Postmasters may stand own candidates in general election
IPU chief cites frustration at lack of Government action to support post offices
The Irish Postmasters’ Union is using its annual conference to call on the public to switch from receiving Social Protection payments by electronic funds transfer to collecting payments at post offices. File photograph: Bryan O’Brien/The Irish Times
Postmasters are to vote on running their own political candidates in the next general election.
In advance of an address by Minister for Communications Alex White at the postmasters’ annual conference in Kilkenny this weekend, members have tabled a debate on standing their own people to oppose candidates from Government parties.
The union says its priority is to protect the post office network and support local communities which have been beset by closures and commercial competition from out-of-town shopping centres.
Irish Postmasters’ Union general secretary Ned O’Hara said there was a lot of frustration among members at what was seen as a lack of Government action to support post offices.
He said out-of-town shopping centres, concentrated at larger urban centres, were taking the heart out of local communities.
In towns and villages particularly in more rural areas, the closure of the local post office is preceded or followed by the closure of a Garda station, the local health centre, small shops, national schools and other services. According to the union, such closures are making living in such communities extremely difficult.
“The Irish Postmasters’ Union has never met a TD or community group who wants a future like this, yet little action is being taken by Government to represent what communities want,” he said.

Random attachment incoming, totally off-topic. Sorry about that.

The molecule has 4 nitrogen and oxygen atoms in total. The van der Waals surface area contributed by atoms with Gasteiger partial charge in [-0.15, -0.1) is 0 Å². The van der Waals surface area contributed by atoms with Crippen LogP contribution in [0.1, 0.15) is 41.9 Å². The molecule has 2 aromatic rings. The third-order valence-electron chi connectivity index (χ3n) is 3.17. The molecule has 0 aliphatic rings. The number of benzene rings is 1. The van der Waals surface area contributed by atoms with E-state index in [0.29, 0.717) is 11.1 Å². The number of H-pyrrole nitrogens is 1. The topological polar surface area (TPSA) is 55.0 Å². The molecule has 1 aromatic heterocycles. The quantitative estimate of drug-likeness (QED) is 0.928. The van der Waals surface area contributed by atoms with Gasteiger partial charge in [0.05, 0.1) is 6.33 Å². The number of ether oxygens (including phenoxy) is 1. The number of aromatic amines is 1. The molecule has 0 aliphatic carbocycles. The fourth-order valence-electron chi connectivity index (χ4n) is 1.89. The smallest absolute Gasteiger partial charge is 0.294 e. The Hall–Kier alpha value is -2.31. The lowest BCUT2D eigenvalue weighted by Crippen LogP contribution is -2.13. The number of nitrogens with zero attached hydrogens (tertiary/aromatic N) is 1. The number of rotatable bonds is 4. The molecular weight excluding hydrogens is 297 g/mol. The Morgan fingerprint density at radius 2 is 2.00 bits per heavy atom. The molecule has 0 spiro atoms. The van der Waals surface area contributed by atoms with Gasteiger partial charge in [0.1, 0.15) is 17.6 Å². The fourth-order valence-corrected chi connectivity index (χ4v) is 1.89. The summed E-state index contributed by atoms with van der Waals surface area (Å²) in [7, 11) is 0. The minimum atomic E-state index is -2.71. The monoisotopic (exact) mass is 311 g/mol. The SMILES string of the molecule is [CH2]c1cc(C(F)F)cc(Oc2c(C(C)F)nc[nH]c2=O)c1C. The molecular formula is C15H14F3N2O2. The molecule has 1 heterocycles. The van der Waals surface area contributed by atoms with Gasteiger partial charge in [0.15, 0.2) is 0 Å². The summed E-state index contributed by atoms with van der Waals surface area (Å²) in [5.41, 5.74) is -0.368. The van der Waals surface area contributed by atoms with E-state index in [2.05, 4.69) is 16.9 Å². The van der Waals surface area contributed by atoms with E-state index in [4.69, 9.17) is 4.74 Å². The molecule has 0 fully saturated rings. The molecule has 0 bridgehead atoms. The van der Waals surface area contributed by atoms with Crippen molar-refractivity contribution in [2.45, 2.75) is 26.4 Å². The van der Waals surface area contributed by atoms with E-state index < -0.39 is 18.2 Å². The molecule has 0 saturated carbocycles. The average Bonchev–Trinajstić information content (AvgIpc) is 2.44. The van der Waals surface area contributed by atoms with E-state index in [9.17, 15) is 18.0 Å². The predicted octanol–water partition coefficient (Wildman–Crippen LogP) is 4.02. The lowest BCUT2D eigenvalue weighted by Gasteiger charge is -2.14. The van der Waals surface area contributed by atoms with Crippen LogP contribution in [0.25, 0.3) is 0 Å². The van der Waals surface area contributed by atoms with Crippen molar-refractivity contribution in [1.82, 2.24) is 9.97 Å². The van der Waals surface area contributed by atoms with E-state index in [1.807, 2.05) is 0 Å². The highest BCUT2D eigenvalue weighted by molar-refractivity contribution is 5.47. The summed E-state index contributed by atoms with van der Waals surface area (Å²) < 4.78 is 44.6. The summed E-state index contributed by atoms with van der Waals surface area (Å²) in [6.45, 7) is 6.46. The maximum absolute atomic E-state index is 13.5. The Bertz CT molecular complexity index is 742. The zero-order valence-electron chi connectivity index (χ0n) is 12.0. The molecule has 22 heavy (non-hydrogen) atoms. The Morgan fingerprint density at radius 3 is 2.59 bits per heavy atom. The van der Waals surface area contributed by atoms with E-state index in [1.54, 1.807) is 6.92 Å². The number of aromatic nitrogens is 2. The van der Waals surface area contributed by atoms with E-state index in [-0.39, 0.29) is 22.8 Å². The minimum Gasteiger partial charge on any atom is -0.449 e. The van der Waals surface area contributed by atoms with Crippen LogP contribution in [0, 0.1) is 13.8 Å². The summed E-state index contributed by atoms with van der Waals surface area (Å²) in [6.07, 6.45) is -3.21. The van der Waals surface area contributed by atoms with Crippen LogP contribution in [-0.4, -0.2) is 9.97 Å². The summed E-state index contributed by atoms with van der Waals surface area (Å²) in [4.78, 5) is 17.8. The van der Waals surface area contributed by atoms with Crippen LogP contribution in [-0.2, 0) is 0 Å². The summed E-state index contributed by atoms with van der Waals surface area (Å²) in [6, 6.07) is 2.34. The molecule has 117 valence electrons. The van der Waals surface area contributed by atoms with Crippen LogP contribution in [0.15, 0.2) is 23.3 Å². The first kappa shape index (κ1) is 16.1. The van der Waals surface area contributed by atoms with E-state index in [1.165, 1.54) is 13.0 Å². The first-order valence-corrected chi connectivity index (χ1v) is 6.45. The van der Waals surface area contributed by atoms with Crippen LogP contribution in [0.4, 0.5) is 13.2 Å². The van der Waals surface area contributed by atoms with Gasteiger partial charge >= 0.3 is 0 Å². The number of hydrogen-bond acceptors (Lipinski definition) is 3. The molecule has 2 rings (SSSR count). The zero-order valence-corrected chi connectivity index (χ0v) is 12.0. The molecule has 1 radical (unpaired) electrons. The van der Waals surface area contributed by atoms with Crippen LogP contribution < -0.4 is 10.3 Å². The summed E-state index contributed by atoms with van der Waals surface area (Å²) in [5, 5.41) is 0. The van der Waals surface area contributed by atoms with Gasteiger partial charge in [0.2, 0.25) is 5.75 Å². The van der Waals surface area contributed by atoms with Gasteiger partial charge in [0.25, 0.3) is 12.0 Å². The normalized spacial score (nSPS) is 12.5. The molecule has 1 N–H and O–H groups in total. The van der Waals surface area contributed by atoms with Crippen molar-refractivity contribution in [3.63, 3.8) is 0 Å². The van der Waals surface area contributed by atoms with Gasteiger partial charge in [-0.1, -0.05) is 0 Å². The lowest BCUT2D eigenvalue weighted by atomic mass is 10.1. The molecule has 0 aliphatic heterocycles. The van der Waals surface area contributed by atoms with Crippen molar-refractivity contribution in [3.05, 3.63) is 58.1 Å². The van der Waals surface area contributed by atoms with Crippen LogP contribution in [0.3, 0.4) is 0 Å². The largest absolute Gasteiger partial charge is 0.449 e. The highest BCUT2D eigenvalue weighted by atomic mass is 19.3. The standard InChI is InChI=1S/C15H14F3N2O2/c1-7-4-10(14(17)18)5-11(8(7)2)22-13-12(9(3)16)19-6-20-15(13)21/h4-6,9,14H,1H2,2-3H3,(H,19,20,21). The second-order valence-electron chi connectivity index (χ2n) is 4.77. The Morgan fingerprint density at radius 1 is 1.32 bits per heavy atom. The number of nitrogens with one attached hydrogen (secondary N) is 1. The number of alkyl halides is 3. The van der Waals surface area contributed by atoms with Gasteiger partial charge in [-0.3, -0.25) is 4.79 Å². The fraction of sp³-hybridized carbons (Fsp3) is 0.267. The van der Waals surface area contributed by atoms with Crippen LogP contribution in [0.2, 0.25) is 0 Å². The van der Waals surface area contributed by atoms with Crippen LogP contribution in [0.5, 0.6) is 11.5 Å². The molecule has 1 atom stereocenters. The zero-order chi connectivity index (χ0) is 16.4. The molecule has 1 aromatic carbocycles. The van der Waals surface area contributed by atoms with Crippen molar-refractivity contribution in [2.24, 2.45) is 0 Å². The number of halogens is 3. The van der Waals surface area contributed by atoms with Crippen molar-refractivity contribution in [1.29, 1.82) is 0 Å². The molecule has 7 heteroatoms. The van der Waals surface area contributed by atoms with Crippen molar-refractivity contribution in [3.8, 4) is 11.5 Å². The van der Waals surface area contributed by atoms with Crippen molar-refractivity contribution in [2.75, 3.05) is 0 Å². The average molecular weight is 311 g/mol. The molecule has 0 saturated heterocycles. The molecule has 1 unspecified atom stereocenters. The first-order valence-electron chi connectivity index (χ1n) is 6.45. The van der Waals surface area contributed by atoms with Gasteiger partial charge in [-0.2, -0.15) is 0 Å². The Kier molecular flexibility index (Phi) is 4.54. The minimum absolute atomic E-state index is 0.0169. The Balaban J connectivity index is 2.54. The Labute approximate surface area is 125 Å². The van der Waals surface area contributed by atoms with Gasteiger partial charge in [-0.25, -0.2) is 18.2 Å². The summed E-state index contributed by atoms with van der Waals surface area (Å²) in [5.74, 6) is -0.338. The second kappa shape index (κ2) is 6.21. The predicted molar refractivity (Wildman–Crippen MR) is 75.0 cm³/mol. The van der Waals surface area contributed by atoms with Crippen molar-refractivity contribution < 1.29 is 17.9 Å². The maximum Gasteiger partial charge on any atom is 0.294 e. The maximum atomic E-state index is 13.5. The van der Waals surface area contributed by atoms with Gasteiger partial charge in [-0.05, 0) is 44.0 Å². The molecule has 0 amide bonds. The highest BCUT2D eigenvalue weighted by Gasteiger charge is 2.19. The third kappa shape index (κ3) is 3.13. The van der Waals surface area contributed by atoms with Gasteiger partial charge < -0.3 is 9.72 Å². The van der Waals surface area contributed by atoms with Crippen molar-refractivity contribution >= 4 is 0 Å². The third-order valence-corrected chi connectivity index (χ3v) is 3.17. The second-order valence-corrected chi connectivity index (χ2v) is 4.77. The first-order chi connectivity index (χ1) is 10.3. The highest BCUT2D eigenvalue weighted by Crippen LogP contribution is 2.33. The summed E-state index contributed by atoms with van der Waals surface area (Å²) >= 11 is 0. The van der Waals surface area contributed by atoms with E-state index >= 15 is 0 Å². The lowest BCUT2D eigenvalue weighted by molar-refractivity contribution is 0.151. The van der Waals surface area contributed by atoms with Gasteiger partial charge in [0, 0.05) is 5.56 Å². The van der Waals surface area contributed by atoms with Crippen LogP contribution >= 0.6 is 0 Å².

Mr O’Hara said post office candidates were already keen to run for election and would be seeking the backing of their colleagues.
The union is using the annual conference to call on the public to switch from receiving Social Protection payments by electronic funds transfer to collecting payments at post offices.
About half of Social Protection payments are currently paid by EFT and half at post offices.
The Government aims to have 97 per cent of payments made by electronic method by the end of 2018.
A report from consultants Grant Thornton last year concluded that hundreds of post offices would close in coming years, mainly due to the change in the delivery of Social Protection payments to electronic methods.
Mr O’Hara said additional services which postmasters can provide include a basic banking service, motor tax and driver licence renewals, river licence renewals, rates, rents and other local authority payment services and lodgments and withdrawal services for credit unions.
He instanced hospital charges, insurance quotations and pension savings as areas where there was scope for widened post office activity with encouragement from Government.
Earlier this month, the Government appointed sports personality Pat Spillane to chair an advisory group on rural development policy and implementation.
The group contains prominent business leaders and academics including Pat McDonagh of Supermacs, Dr Edmund Hart of Dairymaster, Chris Martin of Musgraves and journalist Helen Carroll.
Their role is to support the recommendations of the Commission for the Economic Development of Rural Areas, which examined the potential for economic development in rural Ireland between now and 2025.